As the plane descended, passenger Vallie Collins tapped out a text message to her husband, Steve: "My plane is crashing." He was desperately trying to figure out whether she had been on the downed plane when the message arrived.

Kolodjay said people put their heads in their laps and prayed. He said the captain instructed them to "brace for impact because we're going down."

As water slowly filled the cabin, Sanderson said he and another passenger helped people out onto the wing. One woman had a 3-year-old child, he said, and safely tossed the toddler onto a raft before climbing on herself.

One commuter ferry, the Thomas Jefferson of the company NY Waterway, arrived within minutes of the crash, and some of its own riders grabbed life vests and lines of rope and tossed them to plane passengers in the water.

"They were cheering when we pulled up," ferry captain Vincent Lombardi. "We had to pull an elderly woman out of a raft in a sling. She was crying. … People were panicking. They said, 'Hurry up, hurry up.' "

Paramedics treated at least 78 patients, fire officials said. Coast Guard boats rescued 35 people who were immersed in the frigid water and ferried them to shore.

Two police scuba divers said they pulled another woman from a lifeboat "frightened out of her mind" and lethargic from hypothermia. Another woman fell off a rescue raft, and the divers said they swam over and put her on a Coast Guard boat.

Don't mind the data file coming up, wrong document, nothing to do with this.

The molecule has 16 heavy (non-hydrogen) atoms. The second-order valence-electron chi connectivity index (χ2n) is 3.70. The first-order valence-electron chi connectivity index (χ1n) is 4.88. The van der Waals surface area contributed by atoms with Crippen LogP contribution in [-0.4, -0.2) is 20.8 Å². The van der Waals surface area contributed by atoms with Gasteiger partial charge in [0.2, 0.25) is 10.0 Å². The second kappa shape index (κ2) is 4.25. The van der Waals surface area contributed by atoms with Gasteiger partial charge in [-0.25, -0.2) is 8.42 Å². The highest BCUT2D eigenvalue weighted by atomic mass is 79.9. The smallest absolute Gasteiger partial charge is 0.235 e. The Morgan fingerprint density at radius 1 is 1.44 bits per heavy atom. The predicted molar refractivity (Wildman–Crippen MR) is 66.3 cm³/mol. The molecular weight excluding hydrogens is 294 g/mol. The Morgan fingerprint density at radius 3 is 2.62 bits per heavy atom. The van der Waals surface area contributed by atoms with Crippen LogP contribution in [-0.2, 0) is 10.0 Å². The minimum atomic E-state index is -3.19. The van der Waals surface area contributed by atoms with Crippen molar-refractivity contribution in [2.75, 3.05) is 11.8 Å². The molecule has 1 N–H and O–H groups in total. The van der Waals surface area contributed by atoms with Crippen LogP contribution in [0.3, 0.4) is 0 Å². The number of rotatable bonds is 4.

The plane took off at 3:26 p.m. for a flight that would last only five minutes. It was less than a minute after takeoff when the pilot reported a "double bird strike" and said he needed to return to LaGuardia, said Doug Church, a spokesman for the National Air Traffic Controllers Association. He said the pilot apparently meant that birds had hit both of the plane's jet engines.

The controller told the pilot to divert to an airport in nearby Teterboro, N.J., but it was not clear why the pilot did not land there.

Church said there was no mayday call from the plane's transponder. The plane splashed into the water off roughly 48th Street in midtown Manhattan, one of the busiest and most closely watched stretches of the river.

Bank of America and Wells Fargo said they had employees on the plane. Charlotte is a major banking center.